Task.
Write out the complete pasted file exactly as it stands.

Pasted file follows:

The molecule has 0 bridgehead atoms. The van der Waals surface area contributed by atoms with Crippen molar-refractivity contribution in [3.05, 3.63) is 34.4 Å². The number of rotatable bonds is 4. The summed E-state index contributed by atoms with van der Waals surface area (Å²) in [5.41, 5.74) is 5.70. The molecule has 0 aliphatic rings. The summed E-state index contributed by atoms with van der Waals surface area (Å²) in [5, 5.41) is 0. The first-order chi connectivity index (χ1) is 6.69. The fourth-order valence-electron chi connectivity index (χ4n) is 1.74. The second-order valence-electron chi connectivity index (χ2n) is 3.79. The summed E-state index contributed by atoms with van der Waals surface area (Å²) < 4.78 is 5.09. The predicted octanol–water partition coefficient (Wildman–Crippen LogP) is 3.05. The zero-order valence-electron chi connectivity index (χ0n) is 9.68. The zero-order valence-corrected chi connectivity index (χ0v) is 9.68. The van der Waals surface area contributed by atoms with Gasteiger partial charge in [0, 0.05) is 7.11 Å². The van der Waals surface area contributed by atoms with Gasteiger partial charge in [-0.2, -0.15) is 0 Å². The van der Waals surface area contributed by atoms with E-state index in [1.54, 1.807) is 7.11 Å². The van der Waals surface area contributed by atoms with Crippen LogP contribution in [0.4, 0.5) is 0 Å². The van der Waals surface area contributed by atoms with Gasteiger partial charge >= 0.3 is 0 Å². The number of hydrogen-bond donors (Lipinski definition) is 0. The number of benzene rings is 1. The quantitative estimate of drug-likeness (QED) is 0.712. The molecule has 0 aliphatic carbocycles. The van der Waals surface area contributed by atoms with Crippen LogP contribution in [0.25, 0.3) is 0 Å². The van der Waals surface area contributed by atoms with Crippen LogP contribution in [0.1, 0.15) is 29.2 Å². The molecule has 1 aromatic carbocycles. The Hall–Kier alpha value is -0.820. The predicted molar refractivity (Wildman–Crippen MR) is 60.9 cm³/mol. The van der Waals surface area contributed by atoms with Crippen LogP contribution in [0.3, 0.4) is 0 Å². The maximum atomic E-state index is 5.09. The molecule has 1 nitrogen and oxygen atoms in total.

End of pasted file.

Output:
The molecule has 0 bridgehead atoms. The van der Waals surface area contributed by atoms with Crippen molar-refractivity contribution in [3.05, 3.63) is 34.4 Å². The number of rotatable bonds is 4. The summed E-state index contributed by atoms with van der Waals surface area (Å²) in [5.41, 5.74) is 5.70. The molecule has 0 aliphatic rings. The summed E-state index contributed by atoms with van der Waals surface area (Å²) in [5, 5.41) is 0. The first-order chi connectivity index (χ1) is 6.69. The fourth-order valence-electron chi connectivity index (χ4n) is 1.74. The second-order valence-electron chi connectivity index (χ2n) is 3.79. The summed E-state index contributed by atoms with van der Waals surface area (Å²) < 4.78 is 5.09. The predicted octanol–water partition coefficient (Wildman–Crippen LogP) is 3.05. The zero-order valence-electron chi connectivity index (χ0n) is 9.68. The zero-order valence-corrected chi connectivity index (χ0v) is 9.68. The van der Waals surface area contributed by atoms with Gasteiger partial charge in [0, 0.05) is 7.11 Å². The van der Waals surface area contributed by atoms with Gasteiger partial charge in [-0.2, -0.15) is 0 Å². The van der Waals surface area contributed by atoms with E-state index in [1.54, 1.807) is 7.11 Å². The van der Waals surface area contributed by atoms with Crippen LogP contribution in [0.4, 0.5) is 0 Å². The van der Waals surface area contributed by atoms with Gasteiger partial charge >= 0.3 is 0 Å². The number of hydrogen-bond donors (Lipinski definition) is 0. The number of benzene rings is 1. The quantitative estimate of drug-likeness (QED) is 0.712. The molecule has 0 aliphatic carbocycles. The van der Waals surface area contributed by atoms with Crippen LogP contribution in [0.25, 0.3) is 0 Å². The van der Waals surface area contributed by atoms with Crippen LogP contribution in [0.1, 0.15) is 29.2 Å². The molecule has 1 aromatic carbocycles. The Hall–Kier alpha value is -0.820. The predicted molar refractivity (Wildman–Crippen MR) is 60.9 cm³/mol. The van der Waals surface area contributed by atoms with Crippen LogP contribution in [0.3, 0.4) is 0 Å². The maximum atomic E-state index is 5.09. The molecule has 1 nitrogen and oxygen atoms in total.